News & Views
Iran unveils India-Pakistan proposals
GENEVA, June 4 (UPI) -- Iran's foreign minister has unveiled measures to bring India and Pakistan back from an escalating nuclear arms race.
Speaking just hours before U.S. Secretary of State Madeleine Albright and her counterparts from the five permanent nuclear powers were scheduled to discuss the nuclear testing by India and Pakistan, Iranian Foreign Minister Kaman Kharrazi said the proposals include ``dialogue at the highest levels'' between the South Asian neighbors. Following talks in Islamabad and New Delhi Wednesday Kharrazi outlined for a set of possible steps that could be followed.
These included dialogue at highest possible levels, where possible, between India and Pakistan on all outstanding issues including peace and security, Jammu and Kashmir, confidence building measures, and nuclear issues including the Non-Proliferation Treaty and the Comprehensive Test Ban Treaty.
The Iranian official said India and Pakistan should avoid ``the assembly or deployment of nuclear weapons.''
Kharrazi said, ``The nuclear Sword of Damocles is now hanging over the region by a slender thread....We need to move to help defuse tensions prevent further escalation.''
He said Iran deplored the recent nuclear testing by India and Pakistan and said: ``We condemn them because they aim solely toward building the ultimate killing machine. We despise these abhorrent weapons and we want them wiped out not spread.''
Kharrazi said his impression was that the growing trend and pressure to impose sanctions on India and Pakistan would not be the right approach.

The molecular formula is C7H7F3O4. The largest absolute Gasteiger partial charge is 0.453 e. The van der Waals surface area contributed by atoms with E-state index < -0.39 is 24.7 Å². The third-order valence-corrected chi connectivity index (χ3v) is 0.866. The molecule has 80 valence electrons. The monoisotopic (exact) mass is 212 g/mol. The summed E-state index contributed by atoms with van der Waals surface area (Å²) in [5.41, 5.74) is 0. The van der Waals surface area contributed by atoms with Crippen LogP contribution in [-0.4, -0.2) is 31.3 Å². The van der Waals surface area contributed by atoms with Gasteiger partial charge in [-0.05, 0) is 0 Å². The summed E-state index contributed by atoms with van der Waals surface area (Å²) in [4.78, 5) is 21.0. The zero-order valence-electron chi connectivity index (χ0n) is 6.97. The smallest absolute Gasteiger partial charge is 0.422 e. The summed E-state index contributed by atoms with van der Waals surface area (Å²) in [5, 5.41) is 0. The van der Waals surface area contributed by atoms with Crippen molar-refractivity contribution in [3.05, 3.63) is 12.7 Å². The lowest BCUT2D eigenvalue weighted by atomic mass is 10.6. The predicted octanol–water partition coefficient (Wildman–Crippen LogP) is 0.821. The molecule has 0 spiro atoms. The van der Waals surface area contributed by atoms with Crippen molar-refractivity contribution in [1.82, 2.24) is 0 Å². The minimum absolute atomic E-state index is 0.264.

``Rather than remaining fixated on the negative...I suggest to seek to accentuate the positive, however modest or meager it might be under the present circumstances.''
Shortly afterwards he told reporters, ``We all doubt seriously that.. .there would be any action to undo what has been done. Knowing India and Pakistan as I do, I do not believe for a minute that they will yield or even bend under pressure.''
The Iranian minister, however, also placed the blame for the breakout of a nuclear race in South Asia on the failure by the P5 members -- the United States, Russia, China, France and Britain -- to respond to demands for ``genuine moves'' on nuclear disarmament.
He also noted that failure by Israel to join the non-proliferation treaty and to accept international atomic agency safeguards has gravely endangered the security of the entire region and renewed calls for establishment of a zone free from weapons of mass destruction in the Middle East.
Asked whether Iran would follow India and Pakistan and join the nuclear arms race, Kharrazi responded: ``Not at all, we have been very transparent about this....We are against the development of nuclear weapons.''
One top Western adviser said it was ``a very clever move by Iran to address disarmament and tell the world, 'Look, we are clean.'''